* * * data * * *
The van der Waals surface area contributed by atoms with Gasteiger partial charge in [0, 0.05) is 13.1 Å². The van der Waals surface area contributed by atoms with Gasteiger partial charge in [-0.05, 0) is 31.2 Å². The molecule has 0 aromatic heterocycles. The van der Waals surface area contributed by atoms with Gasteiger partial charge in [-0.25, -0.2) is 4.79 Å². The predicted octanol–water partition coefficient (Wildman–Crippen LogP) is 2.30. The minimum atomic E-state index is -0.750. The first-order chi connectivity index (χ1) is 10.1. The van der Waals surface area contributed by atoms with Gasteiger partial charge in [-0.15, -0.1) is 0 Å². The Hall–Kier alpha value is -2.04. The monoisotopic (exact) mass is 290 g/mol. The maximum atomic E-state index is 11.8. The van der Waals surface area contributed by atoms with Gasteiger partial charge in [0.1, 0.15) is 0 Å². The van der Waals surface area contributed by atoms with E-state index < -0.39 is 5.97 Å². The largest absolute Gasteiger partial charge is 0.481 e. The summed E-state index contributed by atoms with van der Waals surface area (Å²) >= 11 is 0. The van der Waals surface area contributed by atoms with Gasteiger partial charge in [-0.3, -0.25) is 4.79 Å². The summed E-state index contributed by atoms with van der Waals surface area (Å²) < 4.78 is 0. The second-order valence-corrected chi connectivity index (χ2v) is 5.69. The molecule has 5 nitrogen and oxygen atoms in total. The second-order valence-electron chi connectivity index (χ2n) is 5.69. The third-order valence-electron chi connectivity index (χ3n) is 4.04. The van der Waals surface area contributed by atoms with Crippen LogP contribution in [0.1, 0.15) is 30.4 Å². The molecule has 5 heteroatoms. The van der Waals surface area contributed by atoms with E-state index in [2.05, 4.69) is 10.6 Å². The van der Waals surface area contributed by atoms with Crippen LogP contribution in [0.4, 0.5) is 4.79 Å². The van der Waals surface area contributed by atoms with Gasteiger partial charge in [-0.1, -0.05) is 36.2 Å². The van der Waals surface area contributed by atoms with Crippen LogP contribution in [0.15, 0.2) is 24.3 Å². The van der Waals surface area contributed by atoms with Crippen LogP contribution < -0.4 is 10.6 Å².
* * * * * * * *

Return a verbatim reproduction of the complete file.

The van der Waals surface area contributed by atoms with Gasteiger partial charge in [0, 0.05) is 13.1 Å². The van der Waals surface area contributed by atoms with Gasteiger partial charge in [-0.05, 0) is 31.2 Å². The molecule has 0 aromatic heterocycles. The van der Waals surface area contributed by atoms with Gasteiger partial charge in [-0.25, -0.2) is 4.79 Å². The predicted octanol–water partition coefficient (Wildman–Crippen LogP) is 2.30. The minimum atomic E-state index is -0.750. The first-order chi connectivity index (χ1) is 10.1. The van der Waals surface area contributed by atoms with Gasteiger partial charge in [-0.15, -0.1) is 0 Å². The Hall–Kier alpha value is -2.04. The monoisotopic (exact) mass is 290 g/mol. The maximum atomic E-state index is 11.8. The van der Waals surface area contributed by atoms with Gasteiger partial charge in [0.1, 0.15) is 0 Å². The van der Waals surface area contributed by atoms with E-state index < -0.39 is 5.97 Å². The largest absolute Gasteiger partial charge is 0.481 e. The summed E-state index contributed by atoms with van der Waals surface area (Å²) >= 11 is 0. The van der Waals surface area contributed by atoms with Gasteiger partial charge in [-0.3, -0.25) is 4.79 Å². The summed E-state index contributed by atoms with van der Waals surface area (Å²) < 4.78 is 0. The second-order valence-corrected chi connectivity index (χ2v) is 5.69. The molecule has 5 nitrogen and oxygen atoms in total. The second-order valence-electron chi connectivity index (χ2n) is 5.69. The third-order valence-electron chi connectivity index (χ3n) is 4.04. The van der Waals surface area contributed by atoms with Crippen LogP contribution in [0.1, 0.15) is 30.4 Å². The molecule has 5 heteroatoms. The van der Waals surface area contributed by atoms with E-state index in [2.05, 4.69) is 10.6 Å². The van der Waals surface area contributed by atoms with Crippen LogP contribution in [0.4, 0.5) is 4.79 Å². The van der Waals surface area contributed by atoms with Gasteiger partial charge in [-0.1, -0.05) is 36.2 Å². The van der Waals surface area contributed by atoms with Crippen LogP contribution in [0.15, 0.2) is 24.3 Å². The van der Waals surface area contributed by atoms with Crippen LogP contribution < -0.4 is 10.6 Å².